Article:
Shot At & Missed By Neal E. Morgan


Introducing his book of thirteen and a half months of memories about his time in the Vietnam War, Neal E. Morgan writes: “This story revolves around the perspective of a payroll clerk doing a mundane job in insane circumstances. If you are expecting an action-packed battlefield diary or intense account of heroic exploits, you will have to look elsewhere.”

Morgan goes on to temper his warning by saying, “We were all in harm’s way.” A somewhat innocent draftee, Neal Morgan learned to hate the war back then and still does so today.

Morgan, a member of Vientam Veterans of America, writes that he spent “7 days a week in the ‘office’ for 8 to 12 hours” at Di An, the headquarters of the Big Red One, the 1st Infantry Division. When outside the office, he experienced “a lifetime of memories” as he writes in Shot At & Missed: Vietnam October 1967 to November 1968 (CreateSpace, 294 pp. $12.95, paper; $4.99, Kindle).

Morgan’s tour exposed him to the rigors of grunt life starting with the Tet Offensive when admin personnel manned the base perimeter (but remained unscathed) while, within their sight, Saigon and an ARVN camp went up in smoke.

He offers an insightful thesis on his love-hate relationship with guard duty based on unpredictable dangers inherent in a relatively routine task. He validates his emotions by recalling a morning base perimeter sweep as the point man who confronted two NVA soldiers, practically face to face. He also describes his one mission as a door gunner on a UH-1.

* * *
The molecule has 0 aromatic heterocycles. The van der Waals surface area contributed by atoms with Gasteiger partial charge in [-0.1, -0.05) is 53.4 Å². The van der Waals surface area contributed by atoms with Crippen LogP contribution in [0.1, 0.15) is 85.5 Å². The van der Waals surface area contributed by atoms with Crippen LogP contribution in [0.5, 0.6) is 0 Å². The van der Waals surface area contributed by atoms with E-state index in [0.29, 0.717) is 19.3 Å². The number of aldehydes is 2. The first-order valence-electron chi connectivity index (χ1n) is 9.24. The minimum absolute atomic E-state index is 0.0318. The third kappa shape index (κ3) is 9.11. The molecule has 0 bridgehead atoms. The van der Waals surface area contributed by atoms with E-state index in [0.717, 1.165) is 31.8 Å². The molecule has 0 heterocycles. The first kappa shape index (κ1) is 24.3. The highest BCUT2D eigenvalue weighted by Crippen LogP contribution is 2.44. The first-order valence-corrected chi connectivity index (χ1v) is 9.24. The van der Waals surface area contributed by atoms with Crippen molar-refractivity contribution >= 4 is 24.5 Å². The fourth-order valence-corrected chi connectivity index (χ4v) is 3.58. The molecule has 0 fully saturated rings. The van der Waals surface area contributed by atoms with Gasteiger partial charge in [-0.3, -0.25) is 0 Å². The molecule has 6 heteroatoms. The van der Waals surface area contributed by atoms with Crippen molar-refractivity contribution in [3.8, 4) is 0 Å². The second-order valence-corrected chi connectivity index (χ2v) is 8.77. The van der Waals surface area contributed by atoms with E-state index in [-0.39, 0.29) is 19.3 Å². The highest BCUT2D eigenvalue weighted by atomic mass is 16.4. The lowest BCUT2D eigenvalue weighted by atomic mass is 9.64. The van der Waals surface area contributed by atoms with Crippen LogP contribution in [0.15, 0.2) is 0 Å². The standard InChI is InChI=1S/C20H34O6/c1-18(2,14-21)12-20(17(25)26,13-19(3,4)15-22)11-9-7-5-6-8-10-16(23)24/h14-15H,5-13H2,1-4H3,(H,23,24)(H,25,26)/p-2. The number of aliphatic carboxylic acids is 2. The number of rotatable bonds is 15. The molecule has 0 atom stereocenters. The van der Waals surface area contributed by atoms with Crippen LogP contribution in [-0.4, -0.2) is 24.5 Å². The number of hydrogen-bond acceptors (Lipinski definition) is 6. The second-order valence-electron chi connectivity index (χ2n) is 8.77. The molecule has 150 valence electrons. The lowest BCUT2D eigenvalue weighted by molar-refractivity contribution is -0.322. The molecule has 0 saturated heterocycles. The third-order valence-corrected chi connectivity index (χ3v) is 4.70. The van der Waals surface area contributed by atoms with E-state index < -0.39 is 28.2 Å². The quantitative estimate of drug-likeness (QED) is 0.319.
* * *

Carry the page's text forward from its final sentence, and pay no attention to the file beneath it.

Morgan tells equally good stories about unusual actions such as a Rome plow leveling a town’s black market and red-light district, and a lightning strike that detonated every hard-wire device around him—including “foo gas” [fougasse] cannons.

Adding to the lore of Vietnam War oddities, he describes thirty fellow REMFs who, in response to Tet, formed a volunteer search-and-destroy team—”The Admin Badmen.” They trained during off-duty hours and eventually conducted night patrols, but never engaged in a firefight.

“I thought they were nuts,” Morgan says, “but admired their courage and dedication.”

Morgan intersperses entertaining stories with accounts of day-by-day routines that include detailed explanations of things that are now common Vietnam War knowledge, such as Claymore mines, C-rations, pink malaria pills, and ao dai dresses. That writing slows the pace of the book.


First Infantry Division HQ at Di An, 1967

He adds historical perspective with chapters about Vietnamese history from 500,000 B.C. to 1975. In his epilogue, Morgan says he is “not a historian,” and excuses himself for including “names, events, and references [that] are exaggerated or incorrect, [because] none of those things were the real goal of this work.”

Morgan says that his “real purpose” was “a need to reveal the sad history that dragged America down a spiraling path into the painful and deadly bedlam that resulted in the Vietnam War.”

All things considered, Neal Morgan presents an interesting view of his involvement in the war as a twenty-two-year-old. His sincerity and his message’s relevance are unquestionable. Plus, he knows how to tell a story.  His focus and organization, however, blur at times.

Still, Shot At & Missed is his first book, and as he says, “This chronicle was simply something I needed to do for and by myself.”

—Henry Zeybel